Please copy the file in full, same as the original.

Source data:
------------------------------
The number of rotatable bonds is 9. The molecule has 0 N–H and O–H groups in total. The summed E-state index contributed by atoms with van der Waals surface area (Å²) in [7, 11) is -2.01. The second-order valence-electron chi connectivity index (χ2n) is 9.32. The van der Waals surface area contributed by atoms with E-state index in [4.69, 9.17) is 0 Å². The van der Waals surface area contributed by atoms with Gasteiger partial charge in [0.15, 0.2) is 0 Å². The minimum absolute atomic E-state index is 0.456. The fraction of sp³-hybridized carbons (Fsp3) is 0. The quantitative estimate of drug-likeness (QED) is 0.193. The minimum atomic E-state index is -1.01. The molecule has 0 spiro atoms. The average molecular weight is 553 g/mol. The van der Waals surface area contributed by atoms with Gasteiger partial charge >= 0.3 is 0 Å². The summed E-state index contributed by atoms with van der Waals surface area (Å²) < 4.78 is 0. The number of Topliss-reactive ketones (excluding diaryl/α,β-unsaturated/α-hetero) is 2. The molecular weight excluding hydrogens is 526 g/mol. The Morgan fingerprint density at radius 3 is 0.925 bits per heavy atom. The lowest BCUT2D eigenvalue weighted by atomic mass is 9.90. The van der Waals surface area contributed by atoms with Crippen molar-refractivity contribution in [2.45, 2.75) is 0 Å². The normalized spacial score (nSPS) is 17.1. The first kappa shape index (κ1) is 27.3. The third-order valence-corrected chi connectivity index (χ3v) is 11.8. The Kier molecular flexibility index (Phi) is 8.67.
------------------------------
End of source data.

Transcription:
The number of rotatable bonds is 9. The molecule has 0 N–H and O–H groups in total. The summed E-state index contributed by atoms with van der Waals surface area (Å²) in [7, 11) is -2.01. The second-order valence-electron chi connectivity index (χ2n) is 9.32. The van der Waals surface area contributed by atoms with E-state index in [4.69, 9.17) is 0 Å². The van der Waals surface area contributed by atoms with Gasteiger partial charge in [0.15, 0.2) is 0 Å². The minimum absolute atomic E-state index is 0.456. The fraction of sp³-hybridized carbons (Fsp3) is 0. The quantitative estimate of drug-likeness (QED) is 0.193. The minimum atomic E-state index is -1.01. The molecule has 0 spiro atoms. The average molecular weight is 553 g/mol. The van der Waals surface area contributed by atoms with Gasteiger partial charge >= 0.3 is 0 Å². The summed E-state index contributed by atoms with van der Waals surface area (Å²) < 4.78 is 0. The number of Topliss-reactive ketones (excluding diaryl/α,β-unsaturated/α-hetero) is 2. The molecular weight excluding hydrogens is 526 g/mol. The Morgan fingerprint density at radius 3 is 0.925 bits per heavy atom. The lowest BCUT2D eigenvalue weighted by atomic mass is 9.90. The van der Waals surface area contributed by atoms with Crippen molar-refractivity contribution in [2.45, 2.75) is 0 Å². The normalized spacial score (nSPS) is 17.1. The first kappa shape index (κ1) is 27.3. The third-order valence-corrected chi connectivity index (χ3v) is 11.8. The Kier molecular flexibility index (Phi) is 8.67.